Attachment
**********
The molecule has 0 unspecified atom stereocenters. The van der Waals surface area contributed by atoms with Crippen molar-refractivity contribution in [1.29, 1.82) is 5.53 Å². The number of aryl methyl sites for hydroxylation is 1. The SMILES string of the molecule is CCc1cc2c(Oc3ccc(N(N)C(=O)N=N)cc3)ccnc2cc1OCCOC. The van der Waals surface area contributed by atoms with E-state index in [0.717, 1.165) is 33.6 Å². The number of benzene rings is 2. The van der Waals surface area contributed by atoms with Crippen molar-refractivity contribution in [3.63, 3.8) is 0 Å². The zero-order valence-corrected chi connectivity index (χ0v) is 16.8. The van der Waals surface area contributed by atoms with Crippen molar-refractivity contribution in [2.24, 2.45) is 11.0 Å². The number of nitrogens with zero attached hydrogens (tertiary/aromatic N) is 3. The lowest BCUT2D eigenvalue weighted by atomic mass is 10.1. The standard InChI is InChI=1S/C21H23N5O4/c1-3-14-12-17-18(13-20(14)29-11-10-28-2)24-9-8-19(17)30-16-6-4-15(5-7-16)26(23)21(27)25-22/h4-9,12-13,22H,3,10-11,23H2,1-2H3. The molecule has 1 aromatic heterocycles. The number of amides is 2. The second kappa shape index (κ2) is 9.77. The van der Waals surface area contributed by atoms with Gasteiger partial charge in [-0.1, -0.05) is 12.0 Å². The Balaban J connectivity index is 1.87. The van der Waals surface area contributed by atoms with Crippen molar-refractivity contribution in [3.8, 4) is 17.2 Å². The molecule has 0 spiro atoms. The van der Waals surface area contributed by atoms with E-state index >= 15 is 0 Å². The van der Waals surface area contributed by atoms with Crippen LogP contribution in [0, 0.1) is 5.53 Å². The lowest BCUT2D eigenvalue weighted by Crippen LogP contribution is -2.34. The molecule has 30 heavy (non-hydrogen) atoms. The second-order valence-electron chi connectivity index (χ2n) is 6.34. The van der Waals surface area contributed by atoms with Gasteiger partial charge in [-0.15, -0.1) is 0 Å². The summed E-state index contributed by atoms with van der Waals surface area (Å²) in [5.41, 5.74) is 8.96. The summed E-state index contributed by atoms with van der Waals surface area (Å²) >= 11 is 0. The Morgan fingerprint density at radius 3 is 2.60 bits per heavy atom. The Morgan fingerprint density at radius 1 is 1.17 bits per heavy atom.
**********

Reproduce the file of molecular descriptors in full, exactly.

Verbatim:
The molecule has 0 unspecified atom stereocenters. The van der Waals surface area contributed by atoms with Crippen molar-refractivity contribution in [1.29, 1.82) is 5.53 Å². The number of aryl methyl sites for hydroxylation is 1. The SMILES string of the molecule is CCc1cc2c(Oc3ccc(N(N)C(=O)N=N)cc3)ccnc2cc1OCCOC. The van der Waals surface area contributed by atoms with E-state index in [0.717, 1.165) is 33.6 Å². The number of benzene rings is 2. The van der Waals surface area contributed by atoms with Crippen molar-refractivity contribution in [3.63, 3.8) is 0 Å². The zero-order valence-corrected chi connectivity index (χ0v) is 16.8. The van der Waals surface area contributed by atoms with Crippen molar-refractivity contribution in [2.24, 2.45) is 11.0 Å². The number of nitrogens with zero attached hydrogens (tertiary/aromatic N) is 3. The lowest BCUT2D eigenvalue weighted by atomic mass is 10.1. The standard InChI is InChI=1S/C21H23N5O4/c1-3-14-12-17-18(13-20(14)29-11-10-28-2)24-9-8-19(17)30-16-6-4-15(5-7-16)26(23)21(27)25-22/h4-9,12-13,22H,3,10-11,23H2,1-2H3. The molecule has 1 aromatic heterocycles. The number of amides is 2. The second kappa shape index (κ2) is 9.77. The van der Waals surface area contributed by atoms with Gasteiger partial charge in [-0.1, -0.05) is 12.0 Å². The Balaban J connectivity index is 1.87. The van der Waals surface area contributed by atoms with Crippen molar-refractivity contribution in [3.8, 4) is 17.2 Å². The molecule has 0 spiro atoms. The van der Waals surface area contributed by atoms with E-state index >= 15 is 0 Å². The van der Waals surface area contributed by atoms with Crippen LogP contribution in [0, 0.1) is 5.53 Å². The lowest BCUT2D eigenvalue weighted by Crippen LogP contribution is -2.34. The molecule has 30 heavy (non-hydrogen) atoms. The second-order valence-electron chi connectivity index (χ2n) is 6.34. The van der Waals surface area contributed by atoms with Gasteiger partial charge in [-0.15, -0.1) is 0 Å². The summed E-state index contributed by atoms with van der Waals surface area (Å²) in [5.41, 5.74) is 8.96. The summed E-state index contributed by atoms with van der Waals surface area (Å²) >= 11 is 0. The Morgan fingerprint density at radius 3 is 2.60 bits per heavy atom. The Morgan fingerprint density at radius 1 is 1.17 bits per heavy atom.